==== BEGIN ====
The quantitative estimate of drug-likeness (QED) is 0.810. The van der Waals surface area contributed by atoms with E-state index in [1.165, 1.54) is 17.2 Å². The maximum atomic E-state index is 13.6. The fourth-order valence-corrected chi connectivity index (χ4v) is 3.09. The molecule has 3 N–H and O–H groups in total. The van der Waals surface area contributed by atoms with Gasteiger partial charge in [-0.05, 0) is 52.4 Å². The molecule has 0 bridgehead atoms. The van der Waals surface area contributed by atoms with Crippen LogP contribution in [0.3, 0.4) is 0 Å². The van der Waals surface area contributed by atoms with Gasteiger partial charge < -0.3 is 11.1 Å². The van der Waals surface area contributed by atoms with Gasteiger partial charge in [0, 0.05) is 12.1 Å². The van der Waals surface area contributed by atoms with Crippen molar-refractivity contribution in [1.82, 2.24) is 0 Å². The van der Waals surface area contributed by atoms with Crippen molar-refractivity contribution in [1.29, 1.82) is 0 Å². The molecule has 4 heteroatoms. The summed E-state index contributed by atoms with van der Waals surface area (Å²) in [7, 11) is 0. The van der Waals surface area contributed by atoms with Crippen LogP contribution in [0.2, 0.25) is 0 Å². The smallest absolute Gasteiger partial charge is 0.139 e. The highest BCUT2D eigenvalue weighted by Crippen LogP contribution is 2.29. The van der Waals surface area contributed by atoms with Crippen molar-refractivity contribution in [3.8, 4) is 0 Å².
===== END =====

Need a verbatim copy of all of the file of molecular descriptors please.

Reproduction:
The quantitative estimate of drug-likeness (QED) is 0.810. The van der Waals surface area contributed by atoms with E-state index in [1.165, 1.54) is 17.2 Å². The maximum atomic E-state index is 13.6. The fourth-order valence-corrected chi connectivity index (χ4v) is 3.09. The molecule has 3 N–H and O–H groups in total. The van der Waals surface area contributed by atoms with Gasteiger partial charge in [-0.05, 0) is 52.4 Å². The molecule has 0 bridgehead atoms. The van der Waals surface area contributed by atoms with Crippen LogP contribution in [0.3, 0.4) is 0 Å². The van der Waals surface area contributed by atoms with Gasteiger partial charge < -0.3 is 11.1 Å². The van der Waals surface area contributed by atoms with Gasteiger partial charge in [0, 0.05) is 12.1 Å². The van der Waals surface area contributed by atoms with Crippen molar-refractivity contribution in [1.82, 2.24) is 0 Å². The van der Waals surface area contributed by atoms with Crippen molar-refractivity contribution in [1.29, 1.82) is 0 Å². The molecule has 4 heteroatoms. The summed E-state index contributed by atoms with van der Waals surface area (Å²) in [7, 11) is 0. The van der Waals surface area contributed by atoms with Crippen LogP contribution in [0.2, 0.25) is 0 Å². The smallest absolute Gasteiger partial charge is 0.139 e. The highest BCUT2D eigenvalue weighted by Crippen LogP contribution is 2.29. The van der Waals surface area contributed by atoms with Crippen molar-refractivity contribution in [3.8, 4) is 0 Å².